For Liz, she officially “arrived” in Cambodia when she decided to return to Angkor Wat all by herself. She was able to leave the group and travel solo because she faced fears that she still carried from nine years ago when she backpacked through India and Nepal alone. Liz said, “I had endured some pretty scary, unsafe, and ongoing situations on that trip related to being vulnerable, naive, female, and not in control of where I went and with whom. Setting out at dawn with my art supplies, a cell phone, and a tuk tuk driver was an affirmation that now, nine years later, I am possessed of far greater resources. I can trust my instincts of what feels safe and unsafe, and have the assertiveness and autonomy to be 100 percent responsible for where I go, and with whom. This sense of safety allowed me greater flexibility and openness to explore on my own terms.”


Artwork by Liz Maher

Liz’s example of arriving is part of Gennep’s transition stage. The transition stage is when the grip of the old period merges with the new period. (Gennep, 1960). Liz merged the two periods by facing her fears head on. She was also in full flight of the adventure and ready for what was to come next. There were other members of NCAS-I that had profound experiences in this stage.

For part of this Service-Learning Practicum, we studied Cambodian culture and spent a great deal of time learning about the Khmer Rouge. We also attended a circus performance in Battambang, Cambodia before visiting the Killing Fields and S-21 in Phnom Penh. The performance beautifully portrayed the atrocities of the Khmer Rouge, and it also left an imprint on our team, knowing that the arts were allowing a way for the Cambodian people to tell their story and express themselves, and help combat trauma that so many of them faced. Emma was deeply moved and did her own response art around this subject. Her artwork depicts how the Cambodian culture handles tragedy and how they have the strength to carry on.


Artwork by Emma Ehrenthal

When I look at her painting, I see resiliency and hope. Perhaps it’s the color palette she used, or perhaps it reminds me of how I felt on that night. Either way, I know I felt completely different after attending the Killing Fields, S21, and while I was reading Arn Chorn Pond’s book, Never Fall Down. I felt defeated, depressed, and sick to my stomach.

I struggled as I tried to process my feelings around the Khmer Rouge, and I realized my discomfort wasn’t going to vanish just yet. I had to face my own demons during this transition stage. I was disoriented and felt out of control. I watched my doubts about my performance working with clients constantly pop up like some sort of annoying snooze button that never turned off. I even questioned how I was showing up in our NCAS-I group and I repeatedly wondered if what I was offering was enough. On top of this, I felt guilty for having these concerns, especially when I was reminded about what the people of the Khmer Rouge had to endure. My problems seemed trivial and I tried to conceal them.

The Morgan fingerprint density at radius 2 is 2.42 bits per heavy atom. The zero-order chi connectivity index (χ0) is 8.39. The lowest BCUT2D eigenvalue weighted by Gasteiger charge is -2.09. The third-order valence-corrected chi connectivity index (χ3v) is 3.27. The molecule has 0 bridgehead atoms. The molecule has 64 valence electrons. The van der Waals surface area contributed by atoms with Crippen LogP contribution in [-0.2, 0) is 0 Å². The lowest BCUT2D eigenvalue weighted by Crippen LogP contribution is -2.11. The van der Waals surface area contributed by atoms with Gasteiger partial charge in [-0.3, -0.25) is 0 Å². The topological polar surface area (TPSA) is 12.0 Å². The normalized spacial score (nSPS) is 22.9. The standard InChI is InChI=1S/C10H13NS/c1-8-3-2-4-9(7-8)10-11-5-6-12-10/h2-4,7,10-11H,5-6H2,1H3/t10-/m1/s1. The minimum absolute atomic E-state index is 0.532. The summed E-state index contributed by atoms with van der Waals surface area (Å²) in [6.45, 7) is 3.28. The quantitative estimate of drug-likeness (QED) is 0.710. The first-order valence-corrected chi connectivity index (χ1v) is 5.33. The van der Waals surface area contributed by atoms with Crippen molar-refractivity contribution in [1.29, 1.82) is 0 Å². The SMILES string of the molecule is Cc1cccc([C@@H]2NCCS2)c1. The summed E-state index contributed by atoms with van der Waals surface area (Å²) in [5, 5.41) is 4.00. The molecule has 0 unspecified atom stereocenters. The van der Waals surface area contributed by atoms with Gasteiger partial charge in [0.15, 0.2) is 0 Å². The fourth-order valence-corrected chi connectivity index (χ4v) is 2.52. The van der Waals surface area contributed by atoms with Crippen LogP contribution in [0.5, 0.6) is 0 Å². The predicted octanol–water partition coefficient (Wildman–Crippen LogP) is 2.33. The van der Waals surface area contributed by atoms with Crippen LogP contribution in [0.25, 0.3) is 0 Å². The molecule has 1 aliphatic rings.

With some time and space, I gained clarity and understood what this highly uncomfortable place was. It was my way of being in the transition stage. When I finally realized this, I no longer brushed away my feelings and made them seem small or unimportant. I also had the support of a few amazing women who served as my guides. They allowed me to recognize my innate power and reclaim what I forgotten; to trust myself. I will be forever grateful for their patience, guidance, and love.


Artwork by Michelle Bosco

I moved forward and continued consuming, ingesting, absorbing, all around me, and when it was time, purged and released what I needed to. I realized the doubts I once had about myself were merely a result of trying to meet everyone’s expectations (an impossible task by the way), so I freed myself and made a decision to take in only what I wanted and needed to.

This realization brought relief and left me feeling liberated and excited about the possibilities of growth that a new beginning holds. Gennep describes this as the incorporation stage (Gennep, 1960). In this stage, people emerge from the pain and struggle and see that the wait was well worth it. I felt as though I resurrected my creative and powerful energy and as though I had so much more to offer others. Each member of NCAS-I gained something different. For example, Krystel gained the gift companionship. She viewed each close relationship as an opportunity for growth and vowed to bring this gift back home, especially to her fiancé, Andrew, who she will marry in less than two months. Others gained clarity, wisdom, confidence, hope, the list goes on! To mark this transition, each member of the group made their own necklaces to symbolize self-recognition and deep understanding.